The scribes (the Bible scholars of that day) and Pharisees (the law keepers and enforcers) were filled with guile. Jesus called them a “brood of vipers” and said they were of their father the devil, who was a liar and a murder from the beginning. But Jesus saw Nathanael as an Israelite in whom there was no guile. In effect Jesus was saying to him, “Before Philip called you, you were under the fig tree, but now you are called to Me, Nathanael.”  To this Nathanael answered, “Rabbi, you are the Son of God; you are the King of Israel.” What a response to a simple statement that Jesus made to him–a statement that exposed everything about Nathanael in a moment. The Jews all knew that Messiah was to come and be the new King of Israel, but how many knew that He was the Son of God? When Peter got this same revelation, Jesus told him it came from the Father. Upon his first encounter with the living Christ, Nathanael received divine revelation.  He saw the Life of the Father in the Son and received divine Light. Of Jesus John said, “In Him was life and the life was the light of men.”

Because I said unto you, I saw you under the fig tree, do you believe? You shall see greater things than these. And he said unto him, Verily, verily, I say unto you, Hereafter you shall see heaven opened, and the angels of God ascending and descending upon the Son of man. (Joh 1:50-51)

Here again Jesus refers to Jacob (Israel) and his divine encounter with the living Christ. Jacob had a dream of the angels ascending and descending a ladder into the heavens and called that place Bethel, the house of God. Jesus is that ladder that extends from the earth to heaven. He is the one Mediator between God and man. Angels are only messengers. In fact the Greek word angelos is often translated “messenger” in the New Testament. A mediator is one who carries messages from and to two conflicting parties. God’s messengers, the prophets and priests in the Old Covenant ascended and descended with the words of God for man and from man to God. They saw an open heaven. Nathanael was told by Jesus that he would see an open heaven and that Jesus would be that ladder on whom the messages of God would come.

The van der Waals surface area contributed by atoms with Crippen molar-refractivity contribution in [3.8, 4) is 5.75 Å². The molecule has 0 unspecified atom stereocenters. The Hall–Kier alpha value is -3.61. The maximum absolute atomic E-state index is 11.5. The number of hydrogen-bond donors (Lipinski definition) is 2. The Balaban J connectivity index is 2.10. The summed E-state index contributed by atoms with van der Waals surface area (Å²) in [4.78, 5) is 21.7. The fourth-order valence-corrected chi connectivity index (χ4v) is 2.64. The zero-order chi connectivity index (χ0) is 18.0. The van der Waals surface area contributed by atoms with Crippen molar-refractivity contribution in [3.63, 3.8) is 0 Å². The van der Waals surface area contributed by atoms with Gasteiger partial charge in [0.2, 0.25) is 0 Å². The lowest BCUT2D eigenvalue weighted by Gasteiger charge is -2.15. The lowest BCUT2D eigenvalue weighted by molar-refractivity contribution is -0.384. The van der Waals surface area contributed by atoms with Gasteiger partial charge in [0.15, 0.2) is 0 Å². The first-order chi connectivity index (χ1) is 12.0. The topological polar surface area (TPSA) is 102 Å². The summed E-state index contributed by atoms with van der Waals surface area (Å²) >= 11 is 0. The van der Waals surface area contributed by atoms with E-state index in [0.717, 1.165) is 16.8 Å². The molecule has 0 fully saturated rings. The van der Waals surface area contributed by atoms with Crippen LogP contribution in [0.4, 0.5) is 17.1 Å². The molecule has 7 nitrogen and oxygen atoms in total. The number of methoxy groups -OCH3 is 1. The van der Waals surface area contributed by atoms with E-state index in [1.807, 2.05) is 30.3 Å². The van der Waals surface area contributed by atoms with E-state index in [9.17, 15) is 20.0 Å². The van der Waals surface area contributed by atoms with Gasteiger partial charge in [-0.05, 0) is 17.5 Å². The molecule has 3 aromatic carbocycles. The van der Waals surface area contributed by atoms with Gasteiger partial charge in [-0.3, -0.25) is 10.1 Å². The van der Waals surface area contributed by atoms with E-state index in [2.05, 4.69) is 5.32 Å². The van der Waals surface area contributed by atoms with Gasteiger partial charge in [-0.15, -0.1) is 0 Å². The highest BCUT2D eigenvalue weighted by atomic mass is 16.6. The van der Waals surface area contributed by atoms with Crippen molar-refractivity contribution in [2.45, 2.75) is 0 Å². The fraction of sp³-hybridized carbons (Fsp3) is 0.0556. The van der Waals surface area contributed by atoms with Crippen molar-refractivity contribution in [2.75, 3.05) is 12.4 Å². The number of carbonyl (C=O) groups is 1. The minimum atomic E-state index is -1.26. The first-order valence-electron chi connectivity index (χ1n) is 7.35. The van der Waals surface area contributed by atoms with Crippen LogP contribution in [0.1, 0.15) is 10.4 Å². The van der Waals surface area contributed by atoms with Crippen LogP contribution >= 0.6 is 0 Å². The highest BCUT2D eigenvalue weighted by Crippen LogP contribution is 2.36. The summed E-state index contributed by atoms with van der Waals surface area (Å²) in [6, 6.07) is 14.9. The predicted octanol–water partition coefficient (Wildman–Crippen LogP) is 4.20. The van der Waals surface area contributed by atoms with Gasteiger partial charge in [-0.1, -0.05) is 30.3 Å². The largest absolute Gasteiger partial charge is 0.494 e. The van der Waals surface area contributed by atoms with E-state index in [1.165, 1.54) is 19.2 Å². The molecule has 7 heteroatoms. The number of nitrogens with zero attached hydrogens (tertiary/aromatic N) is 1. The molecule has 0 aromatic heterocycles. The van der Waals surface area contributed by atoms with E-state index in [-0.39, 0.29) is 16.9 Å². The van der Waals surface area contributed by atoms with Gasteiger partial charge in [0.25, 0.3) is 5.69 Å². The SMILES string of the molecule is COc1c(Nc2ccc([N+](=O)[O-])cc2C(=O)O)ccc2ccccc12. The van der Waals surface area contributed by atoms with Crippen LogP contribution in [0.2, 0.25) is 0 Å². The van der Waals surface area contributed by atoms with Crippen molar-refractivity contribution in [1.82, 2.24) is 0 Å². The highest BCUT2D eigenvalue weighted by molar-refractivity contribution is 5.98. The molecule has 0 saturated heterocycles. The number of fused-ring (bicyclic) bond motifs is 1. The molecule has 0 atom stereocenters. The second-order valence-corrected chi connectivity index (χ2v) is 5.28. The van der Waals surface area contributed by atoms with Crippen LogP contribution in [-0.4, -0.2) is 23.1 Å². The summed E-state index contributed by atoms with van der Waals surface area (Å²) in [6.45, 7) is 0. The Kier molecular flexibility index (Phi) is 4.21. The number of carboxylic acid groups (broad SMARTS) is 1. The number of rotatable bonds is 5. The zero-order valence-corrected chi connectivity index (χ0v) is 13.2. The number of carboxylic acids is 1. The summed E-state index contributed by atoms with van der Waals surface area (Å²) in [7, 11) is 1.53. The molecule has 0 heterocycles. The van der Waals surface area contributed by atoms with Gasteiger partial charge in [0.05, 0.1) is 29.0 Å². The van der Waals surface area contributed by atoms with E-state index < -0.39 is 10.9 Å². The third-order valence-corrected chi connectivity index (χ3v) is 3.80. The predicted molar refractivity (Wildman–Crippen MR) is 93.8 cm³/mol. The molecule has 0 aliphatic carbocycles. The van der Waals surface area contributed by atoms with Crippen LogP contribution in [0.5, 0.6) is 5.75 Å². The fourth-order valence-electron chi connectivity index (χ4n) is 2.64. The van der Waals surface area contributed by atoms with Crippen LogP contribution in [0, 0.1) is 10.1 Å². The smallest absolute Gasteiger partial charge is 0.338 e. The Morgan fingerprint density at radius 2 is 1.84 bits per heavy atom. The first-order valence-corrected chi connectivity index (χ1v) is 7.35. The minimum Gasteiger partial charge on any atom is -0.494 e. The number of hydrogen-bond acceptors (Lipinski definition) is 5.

Nevertheless when it [Israel] shall turn to the Lord, the vail shall be taken away. Now the Lord is that Spirit: and where the Spirit of the Lord [is], there [is] liberty. But we all, with open face beholding as in a glass the glory of the Lord, are changed into the same image from glory to glory, [even] as by the Spirit of the Lord. (2Co 3:16-18)

The blessing of the New Covenant is that as we truly turn to the Lord we may all with open face behold the Lord. There is no longer a privileged few who can behold Him. All who believe are given the unction of the Holy Spirit by which we can communicate with and learn from God (see 1 John 2:26-27). Jesus promised before he was crucified that He would not leave us alone after He died, but would come to us again in the form of the Holy Spirit. He added that this same Spirit would lead us into all truth. We who have been given the Spirit of Christ when we first believed in and into Him, all have the Spirit of Christ and revelation abiding in us. Is it ours to do with whatever we will? No. It is only ours as we abide in Christ and it is He who directs the Spirit in us to do as He wills. We just abide in Jesus and He brings forth the fruit of the Spirit and revelation according to His will. Of Jesus the prophet said, “I have come to do thy will, oh Lord.” If we abide in Christ our wills are crucified with Him and we are given the Spirit to do HIS will alone.